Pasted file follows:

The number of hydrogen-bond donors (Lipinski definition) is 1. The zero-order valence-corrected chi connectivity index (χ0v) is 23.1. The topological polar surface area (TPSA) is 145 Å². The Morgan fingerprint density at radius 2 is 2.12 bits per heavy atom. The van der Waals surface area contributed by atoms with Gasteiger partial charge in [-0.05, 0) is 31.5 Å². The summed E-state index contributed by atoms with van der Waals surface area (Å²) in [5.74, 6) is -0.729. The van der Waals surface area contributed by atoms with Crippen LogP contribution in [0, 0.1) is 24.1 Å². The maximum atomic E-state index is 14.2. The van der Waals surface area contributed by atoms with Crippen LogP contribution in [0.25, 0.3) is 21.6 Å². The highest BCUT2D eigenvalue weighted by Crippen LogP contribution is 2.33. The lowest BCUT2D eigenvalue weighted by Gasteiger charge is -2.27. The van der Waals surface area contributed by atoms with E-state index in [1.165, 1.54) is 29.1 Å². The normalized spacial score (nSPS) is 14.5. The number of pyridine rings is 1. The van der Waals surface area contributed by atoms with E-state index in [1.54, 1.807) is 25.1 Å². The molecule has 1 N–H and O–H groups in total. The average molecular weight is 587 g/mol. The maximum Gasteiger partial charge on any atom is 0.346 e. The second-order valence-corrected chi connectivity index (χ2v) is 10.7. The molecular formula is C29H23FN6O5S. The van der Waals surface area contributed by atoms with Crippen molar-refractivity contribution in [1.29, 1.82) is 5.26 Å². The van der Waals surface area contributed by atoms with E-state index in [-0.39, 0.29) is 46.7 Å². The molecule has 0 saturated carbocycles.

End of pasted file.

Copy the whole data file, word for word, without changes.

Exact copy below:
The number of hydrogen-bond donors (Lipinski definition) is 1. The zero-order valence-corrected chi connectivity index (χ0v) is 23.1. The topological polar surface area (TPSA) is 145 Å². The Morgan fingerprint density at radius 2 is 2.12 bits per heavy atom. The van der Waals surface area contributed by atoms with Gasteiger partial charge in [-0.05, 0) is 31.5 Å². The summed E-state index contributed by atoms with van der Waals surface area (Å²) in [5.74, 6) is -0.729. The van der Waals surface area contributed by atoms with Crippen LogP contribution in [0, 0.1) is 24.1 Å². The maximum atomic E-state index is 14.2. The van der Waals surface area contributed by atoms with Crippen LogP contribution in [0.25, 0.3) is 21.6 Å². The highest BCUT2D eigenvalue weighted by Crippen LogP contribution is 2.33. The lowest BCUT2D eigenvalue weighted by Gasteiger charge is -2.27. The van der Waals surface area contributed by atoms with E-state index in [1.165, 1.54) is 29.1 Å². The normalized spacial score (nSPS) is 14.5. The number of pyridine rings is 1. The van der Waals surface area contributed by atoms with E-state index in [1.54, 1.807) is 25.1 Å². The molecule has 1 N–H and O–H groups in total. The average molecular weight is 587 g/mol. The maximum Gasteiger partial charge on any atom is 0.346 e. The second-order valence-corrected chi connectivity index (χ2v) is 10.7. The molecular formula is C29H23FN6O5S. The van der Waals surface area contributed by atoms with Crippen molar-refractivity contribution in [1.29, 1.82) is 5.26 Å². The van der Waals surface area contributed by atoms with E-state index in [-0.39, 0.29) is 46.7 Å². The molecule has 0 saturated carbocycles.